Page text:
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Unread 07-21-2015, 08:47 PM   #1
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Ditra Heat wire length issues

First of all I like the Ditra heat system. I like the wire snapping right into the isolation membrane like it does and I think it's a great system. But, I wanted to see if anyone else has had the same issues I've had on a master bathroom floor. I installed a system that the contractor bought thru a local tile shop. The floor has two systems and two thermostats, one on his side and one on hers and both sides tie in together as one fairly large bathroom, nearly 300 sq ft. I installed the wires just like the instructions show, 3 studs apart and 3 studs away from the walls and cabinets, etc. When I got finished, I still had about 60 sq ft of floor without wire. We called Schluter to see if it was okay to spread the wire to 4 studs apart and they said no, has to be 3. Okay, so we ordered another cable for the rest of the floor and after covering it, we had 38 linar ft of wire left over.

We ended up using up the extra wire in a 2x8 closet. Not sure what we would have done if we wouldn't have had the closet.

I've installed many heated floor systems over the last 15 years or so. With other systems, I can remember installing the wires as close as 2 inches apart all the way to 5-6 inches apart which makes it easy to use up extra wire that's on the spool. But, when Schluter says 3 studs apart with the wire, not 2 studs, not 4 studs, it must be 3, how can we eat up any extra wire or vice versa? The wire has to be just the right length within a few ft looks to me like and I don't see that happening very often.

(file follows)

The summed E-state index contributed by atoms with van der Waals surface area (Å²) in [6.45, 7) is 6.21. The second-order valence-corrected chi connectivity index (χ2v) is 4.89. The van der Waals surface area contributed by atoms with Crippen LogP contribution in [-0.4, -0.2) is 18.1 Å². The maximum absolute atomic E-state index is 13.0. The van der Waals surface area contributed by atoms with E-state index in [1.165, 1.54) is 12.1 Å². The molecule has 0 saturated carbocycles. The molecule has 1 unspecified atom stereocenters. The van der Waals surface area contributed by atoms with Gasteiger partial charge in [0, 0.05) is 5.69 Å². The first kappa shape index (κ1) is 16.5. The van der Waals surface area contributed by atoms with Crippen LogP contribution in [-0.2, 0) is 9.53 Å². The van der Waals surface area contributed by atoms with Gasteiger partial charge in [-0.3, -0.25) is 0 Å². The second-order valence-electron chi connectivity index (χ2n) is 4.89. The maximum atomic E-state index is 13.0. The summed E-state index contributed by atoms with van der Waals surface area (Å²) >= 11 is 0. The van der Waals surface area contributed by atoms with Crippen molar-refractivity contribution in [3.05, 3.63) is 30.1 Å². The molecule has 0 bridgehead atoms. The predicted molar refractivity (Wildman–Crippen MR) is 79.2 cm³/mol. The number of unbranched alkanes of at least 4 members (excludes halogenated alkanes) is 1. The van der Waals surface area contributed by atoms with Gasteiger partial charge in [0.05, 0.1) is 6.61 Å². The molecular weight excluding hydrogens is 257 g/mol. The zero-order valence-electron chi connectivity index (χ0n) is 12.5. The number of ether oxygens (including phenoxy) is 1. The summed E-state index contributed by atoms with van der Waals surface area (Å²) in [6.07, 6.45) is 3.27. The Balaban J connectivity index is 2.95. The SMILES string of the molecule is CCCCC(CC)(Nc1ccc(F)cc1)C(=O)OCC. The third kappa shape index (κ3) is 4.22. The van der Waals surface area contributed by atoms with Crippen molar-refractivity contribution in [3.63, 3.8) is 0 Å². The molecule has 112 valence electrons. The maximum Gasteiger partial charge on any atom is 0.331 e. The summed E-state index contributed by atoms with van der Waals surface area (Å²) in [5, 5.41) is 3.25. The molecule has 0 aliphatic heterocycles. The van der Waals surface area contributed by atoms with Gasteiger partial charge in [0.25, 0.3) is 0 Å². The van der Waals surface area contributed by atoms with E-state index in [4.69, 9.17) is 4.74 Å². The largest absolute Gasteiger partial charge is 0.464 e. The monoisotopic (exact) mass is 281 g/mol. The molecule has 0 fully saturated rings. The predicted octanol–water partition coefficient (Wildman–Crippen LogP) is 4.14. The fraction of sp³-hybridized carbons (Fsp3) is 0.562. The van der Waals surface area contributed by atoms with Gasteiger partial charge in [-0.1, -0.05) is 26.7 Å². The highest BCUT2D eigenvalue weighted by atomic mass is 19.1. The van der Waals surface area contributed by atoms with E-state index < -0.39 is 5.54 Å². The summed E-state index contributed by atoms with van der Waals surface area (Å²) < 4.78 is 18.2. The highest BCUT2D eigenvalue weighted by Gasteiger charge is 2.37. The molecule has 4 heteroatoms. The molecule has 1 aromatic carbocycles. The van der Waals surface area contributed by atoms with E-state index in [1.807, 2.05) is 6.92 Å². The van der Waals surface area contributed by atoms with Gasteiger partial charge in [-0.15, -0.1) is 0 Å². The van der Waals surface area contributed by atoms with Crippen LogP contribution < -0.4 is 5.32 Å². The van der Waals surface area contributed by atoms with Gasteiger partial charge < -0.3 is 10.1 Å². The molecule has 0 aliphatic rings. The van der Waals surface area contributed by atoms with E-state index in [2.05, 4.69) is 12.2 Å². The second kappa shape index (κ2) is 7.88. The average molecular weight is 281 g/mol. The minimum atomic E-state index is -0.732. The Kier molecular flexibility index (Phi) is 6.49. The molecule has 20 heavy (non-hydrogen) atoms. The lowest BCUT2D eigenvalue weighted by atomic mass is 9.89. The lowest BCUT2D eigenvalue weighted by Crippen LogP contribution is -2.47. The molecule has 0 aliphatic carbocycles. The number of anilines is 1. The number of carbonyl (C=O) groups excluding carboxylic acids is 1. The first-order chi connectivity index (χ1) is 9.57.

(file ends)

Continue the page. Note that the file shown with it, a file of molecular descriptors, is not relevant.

Has anyone else had this problem?

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Unread 07-21-2015, 09:03 PM   #2
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I was told by Schluter last year that I could go four apart but the floor would not warm up as quickly, I did and the customer has not complained about the floor...

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Unread 07-22-2015, 06:49 AM   #3
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I don't know about putting the wires closer together than specified, but placing them farther apart can't cause any problems.
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Unread 07-22-2015, 04:43 PM   #4
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Mr. Schluter says 3 studs apart. But other manufacturers that have told me I could use their cable in the Ditra Heat mat, said I could either do 2, 3 or 4 studs and would be covered under warranty (not Schluter's but theirs).
Isaac Ostrom
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Unread 07-22-2015, 06:50 PM   #5
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Isaac, what brand were the wires you used in the Ditra heat mat? I'd be willing to do the same if Schluter can't come up with a way to use up extra wire or stretch it when we're a little short. Or, come up with a way to get the exact wire length which would be hard to do every time.

Even when we called Schluter again, told them the exact sq ft we had and told them the length of the 3 cables we received, they said we had the correct length for that footage but yet we had 38 extra ft of wire left over with no way to eat it up besides tiling a closet too. This has wasted a lot of our time.